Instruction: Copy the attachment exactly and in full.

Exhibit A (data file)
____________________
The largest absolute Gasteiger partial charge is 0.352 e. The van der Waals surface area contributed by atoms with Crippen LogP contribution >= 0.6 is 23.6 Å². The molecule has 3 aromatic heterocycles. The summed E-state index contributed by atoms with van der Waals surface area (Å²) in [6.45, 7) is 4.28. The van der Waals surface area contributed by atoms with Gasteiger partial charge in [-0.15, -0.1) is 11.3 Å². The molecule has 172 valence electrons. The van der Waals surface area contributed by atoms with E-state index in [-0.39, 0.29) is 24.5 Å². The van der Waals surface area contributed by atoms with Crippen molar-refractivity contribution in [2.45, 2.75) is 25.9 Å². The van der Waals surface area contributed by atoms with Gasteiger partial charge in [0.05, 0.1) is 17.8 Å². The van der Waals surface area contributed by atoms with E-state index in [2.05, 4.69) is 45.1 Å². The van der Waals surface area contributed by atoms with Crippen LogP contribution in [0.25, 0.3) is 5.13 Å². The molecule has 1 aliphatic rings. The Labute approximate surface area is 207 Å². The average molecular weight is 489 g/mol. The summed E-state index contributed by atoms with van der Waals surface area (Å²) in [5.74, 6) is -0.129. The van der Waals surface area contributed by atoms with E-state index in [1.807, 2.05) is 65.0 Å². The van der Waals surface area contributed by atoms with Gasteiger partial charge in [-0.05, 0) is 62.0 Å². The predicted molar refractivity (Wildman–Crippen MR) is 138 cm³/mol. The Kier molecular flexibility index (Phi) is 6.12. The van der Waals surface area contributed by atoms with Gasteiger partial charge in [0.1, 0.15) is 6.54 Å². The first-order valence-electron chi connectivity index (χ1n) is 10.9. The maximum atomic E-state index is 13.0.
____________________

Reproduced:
The largest absolute Gasteiger partial charge is 0.352 e. The van der Waals surface area contributed by atoms with Crippen LogP contribution >= 0.6 is 23.6 Å². The molecule has 3 aromatic heterocycles. The summed E-state index contributed by atoms with van der Waals surface area (Å²) in [6.45, 7) is 4.28. The van der Waals surface area contributed by atoms with Gasteiger partial charge in [-0.15, -0.1) is 11.3 Å². The molecule has 172 valence electrons. The van der Waals surface area contributed by atoms with E-state index in [-0.39, 0.29) is 24.5 Å². The van der Waals surface area contributed by atoms with Crippen molar-refractivity contribution in [2.45, 2.75) is 25.9 Å². The van der Waals surface area contributed by atoms with Gasteiger partial charge in [0.05, 0.1) is 17.8 Å². The van der Waals surface area contributed by atoms with E-state index in [2.05, 4.69) is 45.1 Å². The van der Waals surface area contributed by atoms with Crippen LogP contribution in [0.25, 0.3) is 5.13 Å². The molecule has 1 aliphatic rings. The Labute approximate surface area is 207 Å². The average molecular weight is 489 g/mol. The summed E-state index contributed by atoms with van der Waals surface area (Å²) in [5.74, 6) is -0.129. The van der Waals surface area contributed by atoms with E-state index in [1.807, 2.05) is 65.0 Å². The van der Waals surface area contributed by atoms with Gasteiger partial charge in [-0.05, 0) is 62.0 Å². The predicted molar refractivity (Wildman–Crippen MR) is 138 cm³/mol. The Kier molecular flexibility index (Phi) is 6.12. The van der Waals surface area contributed by atoms with Gasteiger partial charge in [0.1, 0.15) is 6.54 Å². The first-order valence-electron chi connectivity index (χ1n) is 10.9. The maximum atomic E-state index is 13.0.